A Celebration of Writing, and Reading!
The evening began with brief introductions and a background of both the WNBA and NRGM by Acting President, Valerie Tomaselli and NRGM Chair/Event Coordinator, Jill Tardiff. Great Group Reads coordinator, Rosalind Reisner, served as moderator and introduced the stellar panel (and an international one at that) by inviting the authors to speak for a few minutes about their work.
Scott Spencer read a brief section from Man in the Woods, his tenth work of fiction. The book is often described as a thriller, he pointed out. It begins, like other novels of his, with ‘what if.’ “What if I killed someone with my bare hands and no one ever found out?” A related question being, “What would bring a man to kill?”
For Áine Greaney, author of Dance Lessons (as well as an earlier novel and short story collection), there was an underlying question of, “why a character would tell his mother dead” (i.e., emigrate from Ireland, marry an American woman, and lead her to believe he was an orphan). Dance Lessons is one of the 2011 Great Group Reads Selections.
Two other panelists whose books are on this year’s Great Group Reads list were Julie Otsuka and Annia Ciezadlo. Ciezadlo brings a world of experience as a journalist in Baghdad and Beirut to her eye-opening work of nonfiction, Day of Honey: a Memoir of Food, Love, and War. The ‘what if’ at the heart of the story she wanted to tell was, “What if Americans could see the everyday in war-torn Iraq and Beirut?” For example, the ‘street of books’ she writes about, Mutanabbi Street, is literally lined with books and magazines, her favorite being, “the samizdat copies of books that used to be outlawed, like Animal Farm and 1984.”
Cultural divides of another kind play their part in Julie Otsuka’s latest novel, The Buddha in the Attic, which was nominated for a National Book Award. Otsuka’s introductory focus was the collective ‘we’ that became the voice of the Japanese ‘picture brides’ arriving in the United States after World War I to meet the men they would marry.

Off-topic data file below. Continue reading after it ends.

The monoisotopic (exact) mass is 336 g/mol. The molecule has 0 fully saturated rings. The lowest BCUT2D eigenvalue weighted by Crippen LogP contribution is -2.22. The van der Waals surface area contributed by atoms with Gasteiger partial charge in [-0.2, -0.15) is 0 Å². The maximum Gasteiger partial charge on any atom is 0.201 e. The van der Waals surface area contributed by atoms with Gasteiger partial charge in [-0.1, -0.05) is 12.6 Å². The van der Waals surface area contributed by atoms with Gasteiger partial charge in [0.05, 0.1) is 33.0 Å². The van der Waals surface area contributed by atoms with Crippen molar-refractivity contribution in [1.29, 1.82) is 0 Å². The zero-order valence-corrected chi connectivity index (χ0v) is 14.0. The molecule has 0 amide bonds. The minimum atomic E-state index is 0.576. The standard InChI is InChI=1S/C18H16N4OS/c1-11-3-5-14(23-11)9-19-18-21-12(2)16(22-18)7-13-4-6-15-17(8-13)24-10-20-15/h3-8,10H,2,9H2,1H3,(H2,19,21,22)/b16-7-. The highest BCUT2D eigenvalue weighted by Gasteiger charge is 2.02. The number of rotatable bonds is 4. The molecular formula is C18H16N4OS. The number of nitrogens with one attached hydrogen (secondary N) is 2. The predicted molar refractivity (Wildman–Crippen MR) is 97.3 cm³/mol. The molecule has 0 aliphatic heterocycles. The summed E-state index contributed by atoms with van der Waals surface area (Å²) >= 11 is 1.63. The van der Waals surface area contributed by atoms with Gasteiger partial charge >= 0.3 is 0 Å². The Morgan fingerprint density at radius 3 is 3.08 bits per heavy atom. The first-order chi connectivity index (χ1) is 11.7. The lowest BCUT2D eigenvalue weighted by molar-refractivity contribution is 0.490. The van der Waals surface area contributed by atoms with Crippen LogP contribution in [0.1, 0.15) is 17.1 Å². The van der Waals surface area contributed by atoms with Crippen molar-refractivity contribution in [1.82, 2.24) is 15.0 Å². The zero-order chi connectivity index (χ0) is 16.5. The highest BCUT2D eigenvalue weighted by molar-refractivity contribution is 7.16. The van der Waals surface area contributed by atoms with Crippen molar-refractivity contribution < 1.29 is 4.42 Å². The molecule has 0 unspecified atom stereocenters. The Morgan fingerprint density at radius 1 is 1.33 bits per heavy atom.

Nayana Currimbhoy characterized her first novel, Miss Timmins’ School for Girls, as part murder mystery/part coming-of-age story. Set in 1974, at a boarding school in a small town in India where, as Currimbhoy put it, “Indian girls do Scottish dances,” the teacher/heroine at the heart of the story finds herself in a cultural crossfire of changing times. A perfect segue, and lead-in to the panel discussion, was Roz Reisner’s observation regarding the importance of the first page and opening lines of a novel. “They signal a lot to the reader,” she said. “How does a first page happen?”
From talk of first pages, the discussion moved to how characters take shape, or are shaped by, a work. A Q&A followed the panel discussion, with questions primarily addressing the panelists’ writing habits and process. For the audience of mostly writers it was reassuring, if not stimulating, to hear that the authors we admire are subject to the same uncertainties and distractions as the rest of us.
If you would like to contact Deborah Batterman about this story, please email her at: firstname.lastname@example.org.
Deborah Batterman is the author of Shoes Hair Nails (Uccelli Press, 2006; digital edition, 2010). A story from her debut collection was nominated for the Pushcart Prize. Her stories have appeared in anthologies as well as various print and online journals, including Many Mountains Moving, Sistersong, Dunes Review, The MacGuffin, The Alsop Review, Octavo, three candles, Ensemble, Standards: The International Journal of Multicultural Studies, Prose Toad, and The Potomac. She is currently at work on a novel.